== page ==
In the late 1990s I caught up with an old friend from university days. We hadn’t met for something like seven years. She had briefly worked in London in the 1980s but had then moved around, usually about an hour’s drive away (in places like Brighton and Oxford), and also spent some time working in Vietnam, which is when we had properly lost touch. There were no social media sites or Apps for staying in touch and many people still didn’t have email. We had made contact in the old-fashioned way, via friends, handwritten cards and phone calls.
During that first weekend of catching-up, and in the nine months or so afterwards when she’d often stay for a few days while studying in London, she established that I was, in her words, “a tariff bore”. I knew exactly how much each type of phone call cost, and used various options to ensure that I didn’t pay through the nose to call my brother in Spain, or friends in America, or friends who no longer had landlines and could only be contacted on their mobile phones.
This piece, which will probably be the first of a series dealing with the subject, records my early years as a Tariff Bore. If that concept fills you with boredom or dread, then look away now, or read the jokes in this earlier post. (The last paragraph contains my favourite joke, about a dog trying to send a telegram.) If you want to explore the life of the Tariff Bore, please read on. This piece deals with mobile phones, in rather a lot of detail. It is over 1300 words long.
Compared to most of my friends I was an early adopter of mobile phones. I bought my first in late 1994, prompted by a deal offered by Barclaycard and One2One, who were still called Mercury One2One at the time. Back then mobile phones usually cost well over £200, though prices had been coming down for some years. One of my former work colleagues had bought one around 1990 and the first bill was for just under £1000, for the handset, one year’s contract and whatever calls he made. If you called a mobile back then you would be paying something like £1.50 per minute. I never did but a friend did, from a call-box, and couldn’t feed the change into the machine quickly enough.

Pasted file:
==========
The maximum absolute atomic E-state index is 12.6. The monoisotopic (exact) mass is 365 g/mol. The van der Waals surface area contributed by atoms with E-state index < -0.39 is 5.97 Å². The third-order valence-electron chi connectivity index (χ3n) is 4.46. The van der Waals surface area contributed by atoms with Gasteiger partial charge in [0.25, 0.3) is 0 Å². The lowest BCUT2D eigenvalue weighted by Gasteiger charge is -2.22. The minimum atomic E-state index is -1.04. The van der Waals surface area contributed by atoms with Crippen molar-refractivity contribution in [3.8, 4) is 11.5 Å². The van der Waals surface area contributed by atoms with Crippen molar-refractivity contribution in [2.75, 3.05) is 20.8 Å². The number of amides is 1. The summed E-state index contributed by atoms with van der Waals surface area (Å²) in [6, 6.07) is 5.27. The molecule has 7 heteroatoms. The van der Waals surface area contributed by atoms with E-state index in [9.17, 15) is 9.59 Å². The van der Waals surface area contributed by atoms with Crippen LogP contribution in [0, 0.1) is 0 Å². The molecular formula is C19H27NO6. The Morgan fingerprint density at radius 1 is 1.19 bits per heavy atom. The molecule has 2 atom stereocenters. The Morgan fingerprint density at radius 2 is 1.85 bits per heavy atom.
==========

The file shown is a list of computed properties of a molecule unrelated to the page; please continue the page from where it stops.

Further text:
That first Mercury One2One deal offered something extraordinary, which is what prompted me to take the plunge and pay £200, spread out over four quarters on my Barclaycard bills: free local calls between 7pm and 7am every day, and all weekend. Off-peak local calls from a landline would cost 3p per minute back then and our quarterly phone bills were never less that £100, and were often up to £200, just for calls. There was no internet provision, no cable TV, no “Friends and Family” discount, just a landline and call rates that were higher than they are now. An hour on the phone every evening would set you back £50 or more every month. If we could make most of our off-peak calls for free from my new mobile phone we could possibly save money, enough to pay the £200 fixed cost of the handset and the monthly £15 bill for using the phone. And I’d be able to make calls on the move.
We gave that original handset some serious usage and bought spare batteries so that one battery could be on charge while another was being used. The phone had a standalone charger and you couldn’t make a phone call while the battery was charging. The handset lasted about two years before it had to be replaced, in late 1996. My new handset (which cost about £100) could be charged while you were on a call, so you could spend several hours calling a landline without having to hang up.